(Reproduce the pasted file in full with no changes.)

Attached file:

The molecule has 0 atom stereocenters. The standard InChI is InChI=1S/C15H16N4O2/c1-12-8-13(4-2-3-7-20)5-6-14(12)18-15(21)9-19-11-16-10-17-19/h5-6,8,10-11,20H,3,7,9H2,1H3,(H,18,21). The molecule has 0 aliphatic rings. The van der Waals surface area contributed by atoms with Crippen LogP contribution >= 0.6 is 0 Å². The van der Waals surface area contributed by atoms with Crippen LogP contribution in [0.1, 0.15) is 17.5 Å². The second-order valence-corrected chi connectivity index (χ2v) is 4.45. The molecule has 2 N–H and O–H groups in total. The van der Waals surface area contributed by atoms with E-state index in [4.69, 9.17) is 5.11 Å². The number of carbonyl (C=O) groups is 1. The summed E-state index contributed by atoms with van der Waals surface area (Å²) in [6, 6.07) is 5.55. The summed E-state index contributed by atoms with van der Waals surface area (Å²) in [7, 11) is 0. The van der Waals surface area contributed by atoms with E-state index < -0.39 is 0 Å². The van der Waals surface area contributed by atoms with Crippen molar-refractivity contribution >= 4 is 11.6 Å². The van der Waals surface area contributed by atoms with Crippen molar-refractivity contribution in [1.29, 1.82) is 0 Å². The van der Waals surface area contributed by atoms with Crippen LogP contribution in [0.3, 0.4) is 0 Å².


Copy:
The molecule has 0 atom stereocenters. The standard InChI is InChI=1S/C15H16N4O2/c1-12-8-13(4-2-3-7-20)5-6-14(12)18-15(21)9-19-11-16-10-17-19/h5-6,8,10-11,20H,3,7,9H2,1H3,(H,18,21). The molecule has 0 aliphatic rings. The van der Waals surface area contributed by atoms with Crippen LogP contribution >= 0.6 is 0 Å². The van der Waals surface area contributed by atoms with Crippen LogP contribution in [0.1, 0.15) is 17.5 Å². The second-order valence-corrected chi connectivity index (χ2v) is 4.45. The molecule has 2 N–H and O–H groups in total. The van der Waals surface area contributed by atoms with E-state index in [4.69, 9.17) is 5.11 Å². The number of carbonyl (C=O) groups is 1. The summed E-state index contributed by atoms with van der Waals surface area (Å²) in [6, 6.07) is 5.55. The summed E-state index contributed by atoms with van der Waals surface area (Å²) in [7, 11) is 0. The van der Waals surface area contributed by atoms with E-state index < -0.39 is 0 Å². The van der Waals surface area contributed by atoms with Crippen molar-refractivity contribution >= 4 is 11.6 Å². The van der Waals surface area contributed by atoms with Crippen molar-refractivity contribution in [1.29, 1.82) is 0 Å². The van der Waals surface area contributed by atoms with Crippen LogP contribution in [0.3, 0.4) is 0 Å².